We are also considering reducing the world size and enabling unlocking of the tiles from the game, instead of the current script hack. Don’t worry, we want to keep the current size as an option if you create a new game and of course your saves will have the old size stored. The default start size would be reduced but should still be large enough so that the fully unlocked world would fit a considerable large airport, with the benefit of performance improvements.
Lastly, we have on Alpha 24.3 also introduced a new slider in the game settings where you can set the passenger ratio per flight. This will allow you to slightly reduce the amount of passengers per flight from the current realistic values to a lower setting so that players that currently have performance issues can handle more flights with less total passenger count. This is of course considered as a temporary solution and is absolutely not part of the performance end goal, as our ambition is still to simulate realistic values at a large scale airport but it does bring temporary relief to players who want to handle large amounts of flight with a lowered performance impact.
But focus is not only on major improvement efforts, we still have some art and visual legacy to deal with, especially in regards to the outer structure. This week, this Wednesday to be exact, we will devote a few hours of development to improve all outside structures. Our graphics designer Jettuh has continued the ACEO visuals overhaul journey and has come up with a few great alterations to replace the current appearance. This is just the first round of existing (and new) structures we plan to replace and more are to come in the future. As per usual, you will have to wait for the next experimental deployment later this week to see the new structures in game.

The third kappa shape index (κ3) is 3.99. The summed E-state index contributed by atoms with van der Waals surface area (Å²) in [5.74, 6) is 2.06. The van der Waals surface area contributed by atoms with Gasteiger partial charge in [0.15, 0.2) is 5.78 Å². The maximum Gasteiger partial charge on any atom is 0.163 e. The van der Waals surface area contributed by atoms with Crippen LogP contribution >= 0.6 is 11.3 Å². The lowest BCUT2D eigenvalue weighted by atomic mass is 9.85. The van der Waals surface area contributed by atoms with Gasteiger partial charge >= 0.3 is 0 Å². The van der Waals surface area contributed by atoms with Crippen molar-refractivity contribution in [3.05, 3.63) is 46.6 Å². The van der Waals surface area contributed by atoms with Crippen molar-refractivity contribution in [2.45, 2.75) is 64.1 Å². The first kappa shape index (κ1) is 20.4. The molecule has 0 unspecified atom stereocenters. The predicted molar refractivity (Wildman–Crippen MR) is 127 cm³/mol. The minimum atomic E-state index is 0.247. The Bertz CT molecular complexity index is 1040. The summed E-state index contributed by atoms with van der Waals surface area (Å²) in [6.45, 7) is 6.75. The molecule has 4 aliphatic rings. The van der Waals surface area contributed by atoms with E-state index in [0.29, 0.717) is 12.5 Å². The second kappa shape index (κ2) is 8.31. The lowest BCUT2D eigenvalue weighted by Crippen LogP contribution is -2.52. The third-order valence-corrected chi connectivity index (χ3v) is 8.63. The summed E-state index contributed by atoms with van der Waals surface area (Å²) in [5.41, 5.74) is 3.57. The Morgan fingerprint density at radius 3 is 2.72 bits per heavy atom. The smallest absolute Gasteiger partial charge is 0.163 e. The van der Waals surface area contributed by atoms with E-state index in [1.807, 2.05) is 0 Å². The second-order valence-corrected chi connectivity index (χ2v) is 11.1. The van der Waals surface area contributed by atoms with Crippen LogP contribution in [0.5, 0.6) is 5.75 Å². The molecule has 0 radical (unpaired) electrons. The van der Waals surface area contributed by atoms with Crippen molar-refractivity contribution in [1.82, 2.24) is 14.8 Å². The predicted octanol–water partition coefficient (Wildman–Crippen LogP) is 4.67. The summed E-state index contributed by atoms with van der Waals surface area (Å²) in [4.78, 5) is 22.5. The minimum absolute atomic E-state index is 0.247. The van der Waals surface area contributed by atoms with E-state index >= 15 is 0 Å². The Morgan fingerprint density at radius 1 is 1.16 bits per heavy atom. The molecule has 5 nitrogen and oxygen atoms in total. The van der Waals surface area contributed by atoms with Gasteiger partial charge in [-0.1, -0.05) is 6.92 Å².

We’re also dealing with a lot of smaller tickets as of now. As mentioned in the earlier devlog, we’ve started planning the server move which for now should not impact any of our services but might invoke some unexpected downtime. If such occurs, you can always head over to our Twitter account for the latest service status announcements.
To those who won the latest airline design contest we promised a special price! We’ve promised to start working on this as we got relocated to our office and as of this week we have. When we’re done with it and it has made its way to the winners, we’ll let you know here what it is.
Also! We’re going to GDC! GDC stands for Game Developer Conference and is a, well… a game developer conference in San Francisco. We’re have a lot to learn about game development and the industry itself and thought that it’d be an interesting and educational experience to head over there. If you’re also going and want to chat ACEO or anything else, let us know!
So that’s it for this week, the next devlog will feature the 100th devlog so we really need to come up with something special for that. In the meantime, we have a super busy schedule this week with a lot of stuff so… fly safe and see you throughout the week!